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patina for earthenware sculpture

updated fri 7 nov 03


Pat Gilmartin on thu 6 nov 03

Does anyone have a recipe for a patina (cold finish) that I could use on
figurative earthenware sculpture. I'm just getting started in sculpture and
could use some help with a final finish for my pieces. Thanks for your help.

Snail Scott on thu 6 nov 03

At 12:28 PM 11/6/03 -0500, you wrote:
>Does anyone have a recipe for a patina (cold finish) that I could use on
>figurative earthenware sculpture.

Lots 'n' lots of options! Paint (acrylic or oil)
can look great, and subtle blending will prevent
it from looking like housepaint. Acrylic mediums
and varnishes can modify the surface. (Moisten
the clay before applying acrylics - they'll flow
better.) Prismacolor pencil can do interesting
things on clay. Wax can go over other finishes,
or by itself. Colored waxes can be interesting,
though the brightest colors tend not to be very
lightfast. Try heating the clay when you use wax.
(Shoe polish is a convenient form of wax.) Metal
leaf, applied selectively, can really spark up a
piece. Rub'n'Buff can be an interesting metallic
effect, too.

Earthenware clays, by their absorbency, offer a
whole range of unique finish options not possible
with vitrified bodies.


Stephani Stephenson on thu 6 nov 03

Some favorite 'cold finishes' for earthenware clay are

1.Caranuba wax..'Trewax' slightly warm piece for best
results, or warm gently with a torch after application

2. rabbitskin glue. cook it up... very durable

3.Oil bars , such as Winsor Newton Oil bars . artist quality can rub pigment into clay or dip rag or brush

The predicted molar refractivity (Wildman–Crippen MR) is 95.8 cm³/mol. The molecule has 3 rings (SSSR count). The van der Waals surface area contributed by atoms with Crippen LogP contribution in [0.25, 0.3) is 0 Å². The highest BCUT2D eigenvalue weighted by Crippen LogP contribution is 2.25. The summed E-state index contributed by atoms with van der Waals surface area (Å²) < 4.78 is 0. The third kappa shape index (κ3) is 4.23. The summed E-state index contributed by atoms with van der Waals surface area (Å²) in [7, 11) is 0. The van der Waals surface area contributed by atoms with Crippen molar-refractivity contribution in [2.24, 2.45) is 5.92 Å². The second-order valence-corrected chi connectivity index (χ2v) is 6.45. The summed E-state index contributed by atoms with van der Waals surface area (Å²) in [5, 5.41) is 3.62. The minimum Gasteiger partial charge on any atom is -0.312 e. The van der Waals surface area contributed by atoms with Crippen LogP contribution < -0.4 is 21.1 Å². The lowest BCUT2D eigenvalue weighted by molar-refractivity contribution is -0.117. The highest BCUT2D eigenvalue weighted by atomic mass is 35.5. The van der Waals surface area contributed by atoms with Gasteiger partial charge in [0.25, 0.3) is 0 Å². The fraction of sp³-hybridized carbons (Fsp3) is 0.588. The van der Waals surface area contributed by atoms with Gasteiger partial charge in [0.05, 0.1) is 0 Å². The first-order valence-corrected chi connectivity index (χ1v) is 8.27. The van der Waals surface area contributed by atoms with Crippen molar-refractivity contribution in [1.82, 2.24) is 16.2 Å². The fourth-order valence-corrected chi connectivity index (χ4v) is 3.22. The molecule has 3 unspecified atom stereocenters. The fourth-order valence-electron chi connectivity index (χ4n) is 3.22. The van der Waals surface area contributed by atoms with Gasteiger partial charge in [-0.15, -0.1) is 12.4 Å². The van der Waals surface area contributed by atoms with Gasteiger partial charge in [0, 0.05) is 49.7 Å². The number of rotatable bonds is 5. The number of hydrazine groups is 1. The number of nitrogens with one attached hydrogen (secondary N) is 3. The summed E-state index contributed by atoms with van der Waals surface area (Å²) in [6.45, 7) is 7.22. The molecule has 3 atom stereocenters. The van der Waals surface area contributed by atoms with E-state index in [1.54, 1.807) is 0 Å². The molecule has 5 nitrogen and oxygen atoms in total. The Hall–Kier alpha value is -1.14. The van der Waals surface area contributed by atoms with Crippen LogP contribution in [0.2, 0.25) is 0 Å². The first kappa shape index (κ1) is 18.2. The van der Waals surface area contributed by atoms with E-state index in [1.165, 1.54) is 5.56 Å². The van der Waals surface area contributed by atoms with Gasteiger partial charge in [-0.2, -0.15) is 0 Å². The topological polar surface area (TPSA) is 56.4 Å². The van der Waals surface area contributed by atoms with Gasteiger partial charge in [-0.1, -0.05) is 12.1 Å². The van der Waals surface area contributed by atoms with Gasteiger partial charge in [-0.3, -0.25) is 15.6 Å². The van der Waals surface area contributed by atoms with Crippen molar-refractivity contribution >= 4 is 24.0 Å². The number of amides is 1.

in thinner first and apply oil bar as a 'wash'. also oil
paints are wonderful to rub wash into clay when thinned.

4. you can tint clear finishes with color....oil based waxes
can be tinted with oil colors, acrylic finishes with
acrylics, etc.

5. Leather dyes. will stain clay and will soak into clay
rather than 'sit on ' clay surface. on in they cannot
easily be altered.
however they look like an integral part of the clay.

6. Airbrush acrylics or Inks. choose artist quality so
pigments will not fade. apply as thinned down washes or use
acrylic medium or surfactant to extend to alter drying
quality of acrylics. experiment with wetting surface of
clay before application.

7. you can float a little bit of finely ground luster
pigments, which are used as paint additives, usually have a
mica component...into sealers, waxes and pigments, if you

8.. best finish of all i have ever used is traditional
Navajo technique of applying sap to a pot just pulled from
the fire.
cherry sap, a hard durable finish, different tree saps lend
different finishes, all very nice.

9. test waxes first, some waxes will 'bloom' white scum on
pot surface.
some waxes or finishes may not be compatible with other
'cold finish' pigments
.if using wax, be sure pot is thoroughly dry.

10. Duncan use to make the best spray on sealant in my
opinion, had a nice matte and matte satin 'durable' looking
finish, not plastic like some others/ one hint for some
sealant is to apply sealant then quickly wipe it ...that way
you don't get the 'embalmed in plastic' look.

11. a fired on surface is still more desirable in many ways,
especially with regard to durability, so make sure you are
'choosing' the cold finish.... if you are just 'making do'
with it, keep working on the fired finish too!
Stephani Stephenson